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Astronomy and Astrophysics in the New Millennium: Panel Reports the formation of protoplanetary disks and the earliest stages of galaxy formation. The Large-aperture Synoptic Survey Telescope (LSST) is a 6.5-m-class optical telescope designed to survey the visible sky every week down to a much fainter level than that reached by existing surveys. It will catalog 90 percent of the near-Earth objects larger than 300 m and assess the threat they pose to life on Earth. It will find some 10,000 primitive objects in the Kuiper Belt, which contains a fossil record of the formation of the solar system. It will also contribute to the study of the structure of the universe by observing thousands of supernovae, both nearby and at large redshift, and by measuring the distribution of dark matter through gravitational lensing. All the data will be available through the National Virtual Observatory (see below under “Small Initiatives”), providing access for astronomers and the public to very deep images of the changing night sky. The Terrestrial Planet Finder (TPF) is the most ambitious science mission ever attempted by NASA. It is currently envisaged as a free-flying infrared interferometer designed to study terrestrial planets around nearby stars—to find them, characterize their atmospheres, and search for evidence of life—and to obtain images of star-forming regions and distant galaxies with unprecedented resolution. The committee’s recommendation of this mission is predicated on the assumptions that TPF will revolutionize major areas of both planetary and nonplanetary science and that, prior to the start of TPF, ground- and space-based searches will confirm the expectation that terrestrial planets are common around solar-type stars. Both NGST and SIM lie on the technology path necessary to achieve TPF. The Single Aperture Far Infrared (SAFIR) Observatory is an 8-m-class space-based telescope that will study the important and relatively unexplored spectral region between 30 and 300 µm. It will enable the study of galaxy formation and the earliest stage of star formation by revealing regions too enshrouded by dust to be studied by NGST, and too warm to be studied effectively with ALMA. As a follow-on to NGST, SAFIR could start toward the end of the decade, and it could form the basis for developing a far-infrared interferometer in the succeeding decade.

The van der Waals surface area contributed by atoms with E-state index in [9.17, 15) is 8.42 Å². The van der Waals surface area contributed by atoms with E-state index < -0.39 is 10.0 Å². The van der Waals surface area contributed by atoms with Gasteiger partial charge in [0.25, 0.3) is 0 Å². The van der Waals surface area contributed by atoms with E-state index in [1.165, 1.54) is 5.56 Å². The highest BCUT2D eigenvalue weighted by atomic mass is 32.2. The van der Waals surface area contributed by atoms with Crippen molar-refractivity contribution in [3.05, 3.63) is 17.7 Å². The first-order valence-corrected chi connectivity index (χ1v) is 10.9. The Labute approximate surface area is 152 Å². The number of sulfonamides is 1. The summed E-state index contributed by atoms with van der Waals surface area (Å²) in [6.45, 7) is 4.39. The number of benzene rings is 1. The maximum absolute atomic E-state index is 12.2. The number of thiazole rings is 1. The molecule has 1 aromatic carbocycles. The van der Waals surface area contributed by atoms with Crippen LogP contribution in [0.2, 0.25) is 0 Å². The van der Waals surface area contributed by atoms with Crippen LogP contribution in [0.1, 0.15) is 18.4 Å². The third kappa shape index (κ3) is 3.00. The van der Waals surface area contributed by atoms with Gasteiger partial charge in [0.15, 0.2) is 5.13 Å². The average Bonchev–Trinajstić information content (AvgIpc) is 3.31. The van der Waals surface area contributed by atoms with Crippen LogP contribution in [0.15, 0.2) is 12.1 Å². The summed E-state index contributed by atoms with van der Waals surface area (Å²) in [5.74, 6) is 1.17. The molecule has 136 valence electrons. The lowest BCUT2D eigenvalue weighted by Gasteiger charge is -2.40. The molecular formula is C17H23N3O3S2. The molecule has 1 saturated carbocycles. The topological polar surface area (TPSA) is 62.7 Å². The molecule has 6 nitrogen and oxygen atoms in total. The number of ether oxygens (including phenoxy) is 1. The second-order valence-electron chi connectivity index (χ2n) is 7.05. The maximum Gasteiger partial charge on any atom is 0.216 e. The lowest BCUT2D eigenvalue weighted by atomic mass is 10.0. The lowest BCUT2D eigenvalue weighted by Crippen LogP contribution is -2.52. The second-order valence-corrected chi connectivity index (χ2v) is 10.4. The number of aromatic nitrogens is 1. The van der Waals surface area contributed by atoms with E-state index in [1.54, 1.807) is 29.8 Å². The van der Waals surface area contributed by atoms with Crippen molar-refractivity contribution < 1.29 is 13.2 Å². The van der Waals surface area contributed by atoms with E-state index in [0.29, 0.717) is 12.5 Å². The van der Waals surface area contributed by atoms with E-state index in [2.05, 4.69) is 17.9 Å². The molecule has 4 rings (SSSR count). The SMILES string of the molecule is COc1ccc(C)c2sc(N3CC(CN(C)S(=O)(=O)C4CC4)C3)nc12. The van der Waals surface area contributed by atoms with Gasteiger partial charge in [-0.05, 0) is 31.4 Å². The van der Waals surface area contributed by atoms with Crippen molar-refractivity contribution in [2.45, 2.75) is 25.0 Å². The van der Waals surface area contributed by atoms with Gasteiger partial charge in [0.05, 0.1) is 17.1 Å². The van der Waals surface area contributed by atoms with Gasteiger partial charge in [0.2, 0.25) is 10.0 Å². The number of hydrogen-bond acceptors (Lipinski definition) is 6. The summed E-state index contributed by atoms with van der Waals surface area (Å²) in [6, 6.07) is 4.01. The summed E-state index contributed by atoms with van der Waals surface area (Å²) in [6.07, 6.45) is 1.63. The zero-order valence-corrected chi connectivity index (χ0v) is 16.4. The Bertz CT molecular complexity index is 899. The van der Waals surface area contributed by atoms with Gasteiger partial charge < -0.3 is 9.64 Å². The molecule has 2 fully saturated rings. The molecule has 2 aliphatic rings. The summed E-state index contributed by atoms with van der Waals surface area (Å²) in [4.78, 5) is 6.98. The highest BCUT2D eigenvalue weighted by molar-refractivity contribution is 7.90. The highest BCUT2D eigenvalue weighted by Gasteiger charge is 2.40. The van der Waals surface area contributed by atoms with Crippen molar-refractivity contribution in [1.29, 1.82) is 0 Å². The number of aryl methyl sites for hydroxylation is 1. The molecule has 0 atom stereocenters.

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Astronomy and Astrophysics in the New Millennium: Panel Reports MODERATE INITIATIVES GROUND-BASED PROGRAMS The committee’s recommended highest-priority moderate initiative overall is the Telescope System Instrumentation Program (TSIP), which would substantially increase NSF funding for instrumentation at large telescopes owned by independent observatories and provide new observing opportunities for the entire U.S. astronomical community. Its second priority among ground-based initiatives is the Advanced Solar Telescope (AST), which offers the prospect of revolutionizing understanding of magnetic phenomena in the Sun and in the rest of the universe. The committee’s next recommendation is that a program be established to plan and develop technology for the Square Kilometer Array, an international centimeter-wave radio telescope for the second decade of the century. In order of priority, the other recommended moderate initiatives are the following: The Combined Array for Research in Millimeter-wave Astronomy (CARMA) will be a powerful millimeter-wave array in the Northern Hemisphere. The study of very-high-energy gamma rays will take a major step forward with the construction of the Very Energetic Radiation Imaging Telescope Array System (VERITAS). The Frequency Agile Solar Radio telescope (FASR) will apply modern technology to provide unique data on the Sun at radio wavelengths. The South Pole Submillimeter-wave Telescope (SPST) will take advantage of the extremely low opacity of the Antarctic atmosphere to carry out surveys at submillimeter wavelengths that are possible nowhere else on Earth. SPACE-BASED PROGRAMS The committee’s top recommendation for a moderate space-based mission is the Gamma-ray Large Area Space Telescope (GLAST). This joint NASA-DOE mission will provide observations of gamma rays from 10 MeV to 300 GeV with six times the effective area, six times the field of view, and substantially better angular resolution than the Energetic Gamma Ray Experiment aboard the Compton Gamma Ray Observatory. The committee’s second-priority space-based project is the Laser Interferometer Space Antenna (LISA), which will be able to detect gravity waves from merging supermassive black holes throughout the visible universe and from close binary stars throughout our galaxy. The committee has assumed that LISA’s cost will be shared with the European Space